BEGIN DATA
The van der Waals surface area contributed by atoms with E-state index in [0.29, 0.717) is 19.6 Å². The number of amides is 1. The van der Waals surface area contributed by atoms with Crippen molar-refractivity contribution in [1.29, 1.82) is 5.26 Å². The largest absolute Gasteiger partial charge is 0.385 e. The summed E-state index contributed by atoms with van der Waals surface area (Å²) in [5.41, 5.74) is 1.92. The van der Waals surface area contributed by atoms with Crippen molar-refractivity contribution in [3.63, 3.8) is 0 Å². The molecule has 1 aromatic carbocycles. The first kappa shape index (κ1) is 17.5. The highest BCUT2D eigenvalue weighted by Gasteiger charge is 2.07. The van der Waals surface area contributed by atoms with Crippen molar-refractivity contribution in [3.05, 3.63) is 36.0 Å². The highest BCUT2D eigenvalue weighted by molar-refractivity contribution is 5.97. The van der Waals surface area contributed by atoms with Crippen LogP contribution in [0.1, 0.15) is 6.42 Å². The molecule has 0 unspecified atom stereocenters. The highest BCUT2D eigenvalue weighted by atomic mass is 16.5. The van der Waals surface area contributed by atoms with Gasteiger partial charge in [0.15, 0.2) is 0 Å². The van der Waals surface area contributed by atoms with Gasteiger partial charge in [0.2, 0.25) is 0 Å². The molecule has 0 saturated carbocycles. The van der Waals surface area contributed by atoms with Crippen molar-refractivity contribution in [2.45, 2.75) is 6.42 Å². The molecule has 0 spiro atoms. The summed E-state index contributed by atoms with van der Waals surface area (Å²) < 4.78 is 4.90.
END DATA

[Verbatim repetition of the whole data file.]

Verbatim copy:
The van der Waals surface area contributed by atoms with E-state index in [0.29, 0.717) is 19.6 Å². The number of amides is 1. The van der Waals surface area contributed by atoms with Crippen molar-refractivity contribution in [1.29, 1.82) is 5.26 Å². The largest absolute Gasteiger partial charge is 0.385 e. The summed E-state index contributed by atoms with van der Waals surface area (Å²) in [5.41, 5.74) is 1.92. The van der Waals surface area contributed by atoms with Crippen molar-refractivity contribution in [3.63, 3.8) is 0 Å². The molecule has 1 aromatic carbocycles. The first kappa shape index (κ1) is 17.5. The highest BCUT2D eigenvalue weighted by Gasteiger charge is 2.07. The van der Waals surface area contributed by atoms with Crippen molar-refractivity contribution in [3.05, 3.63) is 36.0 Å². The highest BCUT2D eigenvalue weighted by molar-refractivity contribution is 5.97. The van der Waals surface area contributed by atoms with Crippen LogP contribution in [0.1, 0.15) is 6.42 Å². The molecule has 0 unspecified atom stereocenters. The highest BCUT2D eigenvalue weighted by atomic mass is 16.5. The van der Waals surface area contributed by atoms with Gasteiger partial charge in [0.15, 0.2) is 0 Å². The van der Waals surface area contributed by atoms with Gasteiger partial charge in [0.2, 0.25) is 0 Å². The molecule has 0 saturated carbocycles. The van der Waals surface area contributed by atoms with Crippen molar-refractivity contribution in [2.45, 2.75) is 6.42 Å². The molecule has 0 spiro atoms. The summed E-state index contributed by atoms with van der Waals surface area (Å²) < 4.78 is 4.90.